Information about this year's
Laureates from the
Science and Technology Foundation of Japan
Baltimore Sun Article | Washington Post Article
Article from the UM newsdesk:
Maryland Professor James Yorke Shares Japan Prize
COLLEGE PARK, Md. -- University of Maryland Professor James Yorke, a founder and leader of the field of chaos theory, today was named a winner of the 2003 Japan Prize.
The Science and Technology Foundation of Japan announced that Yorke and Benoit Mandelbrot of Yale University will share $400,000 (50 million yen) for the Creation of Universal Concepts in Complex Systems--Chaos and Fractals in the prize category of Science and Technology of Complexity. Past winners of the Japan prize include Robert Gallo for the co-discovery of the HIV virus, Timothy Berners-Lee, the inventor of the World Wide Web, MIT's Marvin Minsky for his seminal artificial intelligence work, and Johns Hopkins' Donald Henderson (with others) for the eradication of smallpox. "For a scientist to be awarded the Japan Prize is a distinction as great as any in the world," said University of Maryland President C.D. Mote Jr. "Jim Yorke has now been officially recognized for his original achievements in nonlinear dynamics that have monumentally advanced the frontiers of science and technology and served the cause of peace and prosperity for mankind. I am so pleased for him and for the inspiration his recognition will provide for others who by pursuing their passions can hope to have an impact as great as Jim's."
Making Sense Out of Randomness
Numerous complex patterns of behavior are found in dynamics phenomena such as the motion of the planets, turbulence in water and air, variations of populations of species in ecological systems, and many other instances. These patterns of behavior are described by nonlinear evolution equations. Yorke, the only professor at the University of Maryland to hold appointments in both mathematics and physics, has described the universal mechanism underlying such phenomena and the ramifications of such phenomena. Professor Yorke, who in 1975 coined the use of the term chaos for the mathematical study of nonlinear dynamic systems, has played a leading role in further development of research into chaos, including its controls and applications.
"All along the goal of myself and my fellow chaos researchers here at Maryland has been to find the concepts that the applied scientist needs." Yorke said. "Our group introduced to the field many basic concepts with exotic names like "crises," "the control of chaos," "fractal basin boundaries," "strange non-chaotic attractors" and the "Kaplan-Yorke dimension." One of the areas where Yorke has been doing just that is in the application of chaos theory to weather prediction. Three years ago, Yorke and a team of University of Maryland researchers that also included meteorologists and computer scientists, took an important step towards improving weather forecasting when they discovered not all chaos on a weather map is equal.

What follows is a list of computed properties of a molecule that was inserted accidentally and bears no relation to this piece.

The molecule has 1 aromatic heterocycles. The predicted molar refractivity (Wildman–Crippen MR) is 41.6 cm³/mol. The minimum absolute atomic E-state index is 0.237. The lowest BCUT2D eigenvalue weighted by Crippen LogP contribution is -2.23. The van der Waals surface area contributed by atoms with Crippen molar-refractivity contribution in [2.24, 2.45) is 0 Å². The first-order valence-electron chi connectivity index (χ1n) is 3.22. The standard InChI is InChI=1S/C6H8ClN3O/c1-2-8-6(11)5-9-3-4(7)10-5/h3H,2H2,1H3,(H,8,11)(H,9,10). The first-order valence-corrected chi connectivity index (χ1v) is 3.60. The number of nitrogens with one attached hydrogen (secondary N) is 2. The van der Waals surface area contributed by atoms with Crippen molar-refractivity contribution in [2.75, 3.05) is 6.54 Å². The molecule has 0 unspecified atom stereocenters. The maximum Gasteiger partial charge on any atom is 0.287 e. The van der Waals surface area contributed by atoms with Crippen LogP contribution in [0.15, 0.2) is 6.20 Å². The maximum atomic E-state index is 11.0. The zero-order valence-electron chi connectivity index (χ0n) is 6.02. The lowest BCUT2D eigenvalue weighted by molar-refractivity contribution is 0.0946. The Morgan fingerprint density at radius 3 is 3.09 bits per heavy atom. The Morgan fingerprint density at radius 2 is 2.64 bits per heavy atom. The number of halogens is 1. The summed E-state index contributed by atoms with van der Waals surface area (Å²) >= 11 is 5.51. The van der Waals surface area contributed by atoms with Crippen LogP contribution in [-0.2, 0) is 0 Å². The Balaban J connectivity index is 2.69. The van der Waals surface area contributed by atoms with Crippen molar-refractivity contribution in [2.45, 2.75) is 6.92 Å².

Yorke and his team found that there are atmospheric "hot spots," regions in which small changes in local conditions are most likely to turn into large changes in weather. The team is currently using these discoveries in the development of computer models that will more accurately forecast the weather.
"Many universities will tell you that they have faculty that 'create' chaos, said Physics Department Chair Jordan Goodman. "We have one that not only invented it, but also named it and understands it. On behalf of the entire Physics Department, I am very proud of Jim's extraordinary accomplishments. He has led our nonlinear dynamics group to many successes over the years and now he deserves this prestigious Japan Prize and all of our sincerest congratulations."
Nearly Forty Years of Research at Maryland
Professor Yorke earned his bachelors degree from Columbia University in 1963. He then came to the University of Maryland for graduate studies, in part because of interdisciplinary opportunities offered by the faculty of the university's Institute for Physical Sciences and Technology (IPST). Established in 1950, the institute is committed to interdisciplinary research in the sciences. After receiving his doctoral degree in mathematics from Maryland in 1966, Yorke stayed at the university, first as a member of IPST and then for 16 years as its director. Today, Yorke, who holds the title of Distinguished University Professor, continues to be a member of IPST as well as of the mathematics and physics Departments. He is a founding member of Maryland's nonlinear dynamics and chaos research group, ranked number one nationally by U.S. News and World Report.
Professor Yorke's current research projects range from chaos theory and weather prediction to genome research to the population dynamics of the HIV/AIDS epidemic. He has coauthored three books on chaos, a monograph on gonorrhea epidemiology, and is currently writing a book on AIDS transmission dynamics with Fred Suppe.
Japan Prize Ceremony in April
The announcement of the 2003 Japan Prize laureates was made in Tokyo by the foundation, which has awarded Japan Prizes since 1985 under the auspices of the Japanese prime minister. One of the most esteemed of science technology prizes, Japan Prizes are given to scientists whose "original and outstanding achievements in science and technology are recognized as having advanced the frontiers of knowledge and served the cause of peace and prosperity for mankind." In addition to naming Yorke and Mandelbrot as winners in science and technology of complexity category, the foundation named Ogawa Seiji of Japan as winner of the Visualizing Techniques in Medicine category. Seiji was selected for work leading to functional magnetic resonance imaging. The presentation ceremony for the three winners will be held in Tokyo in April.